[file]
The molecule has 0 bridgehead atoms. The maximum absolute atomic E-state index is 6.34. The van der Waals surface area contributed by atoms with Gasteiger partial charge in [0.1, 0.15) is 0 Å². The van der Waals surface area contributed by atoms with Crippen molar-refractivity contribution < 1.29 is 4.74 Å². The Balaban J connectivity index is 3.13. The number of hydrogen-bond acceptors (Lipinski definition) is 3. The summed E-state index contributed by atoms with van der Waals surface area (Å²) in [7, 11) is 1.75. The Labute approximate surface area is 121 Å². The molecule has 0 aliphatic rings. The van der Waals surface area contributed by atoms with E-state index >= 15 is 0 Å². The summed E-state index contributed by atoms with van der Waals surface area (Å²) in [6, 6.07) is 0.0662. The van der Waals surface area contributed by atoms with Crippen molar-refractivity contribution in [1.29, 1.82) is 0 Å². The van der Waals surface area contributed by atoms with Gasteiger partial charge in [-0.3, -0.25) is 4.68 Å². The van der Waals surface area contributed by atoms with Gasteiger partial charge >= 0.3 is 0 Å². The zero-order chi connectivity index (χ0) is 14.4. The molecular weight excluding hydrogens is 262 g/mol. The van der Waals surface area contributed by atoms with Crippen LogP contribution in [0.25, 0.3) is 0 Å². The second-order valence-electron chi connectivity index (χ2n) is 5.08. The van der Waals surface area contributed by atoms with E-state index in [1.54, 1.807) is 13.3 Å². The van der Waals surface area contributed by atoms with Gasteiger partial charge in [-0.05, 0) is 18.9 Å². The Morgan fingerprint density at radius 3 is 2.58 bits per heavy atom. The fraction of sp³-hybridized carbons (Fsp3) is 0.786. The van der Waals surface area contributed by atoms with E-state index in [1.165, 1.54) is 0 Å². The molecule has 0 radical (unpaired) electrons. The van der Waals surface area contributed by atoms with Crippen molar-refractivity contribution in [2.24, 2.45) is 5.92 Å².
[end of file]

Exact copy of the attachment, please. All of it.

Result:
The molecule has 0 bridgehead atoms. The maximum absolute atomic E-state index is 6.34. The van der Waals surface area contributed by atoms with Gasteiger partial charge in [0.1, 0.15) is 0 Å². The van der Waals surface area contributed by atoms with Crippen molar-refractivity contribution < 1.29 is 4.74 Å². The Balaban J connectivity index is 3.13. The number of hydrogen-bond acceptors (Lipinski definition) is 3. The summed E-state index contributed by atoms with van der Waals surface area (Å²) in [7, 11) is 1.75. The Labute approximate surface area is 121 Å². The molecule has 0 aliphatic rings. The van der Waals surface area contributed by atoms with E-state index >= 15 is 0 Å². The summed E-state index contributed by atoms with van der Waals surface area (Å²) in [6, 6.07) is 0.0662. The van der Waals surface area contributed by atoms with Crippen molar-refractivity contribution in [1.29, 1.82) is 0 Å². The van der Waals surface area contributed by atoms with Gasteiger partial charge in [-0.3, -0.25) is 4.68 Å². The van der Waals surface area contributed by atoms with Gasteiger partial charge >= 0.3 is 0 Å². The zero-order chi connectivity index (χ0) is 14.4. The molecular weight excluding hydrogens is 262 g/mol. The van der Waals surface area contributed by atoms with Crippen LogP contribution in [0.25, 0.3) is 0 Å². The second-order valence-electron chi connectivity index (χ2n) is 5.08. The van der Waals surface area contributed by atoms with E-state index in [1.54, 1.807) is 13.3 Å². The van der Waals surface area contributed by atoms with Gasteiger partial charge in [-0.05, 0) is 18.9 Å². The Morgan fingerprint density at radius 3 is 2.58 bits per heavy atom. The fraction of sp³-hybridized carbons (Fsp3) is 0.786. The van der Waals surface area contributed by atoms with E-state index in [1.165, 1.54) is 0 Å². The molecule has 0 radical (unpaired) electrons. The van der Waals surface area contributed by atoms with Crippen molar-refractivity contribution in [2.24, 2.45) is 5.92 Å².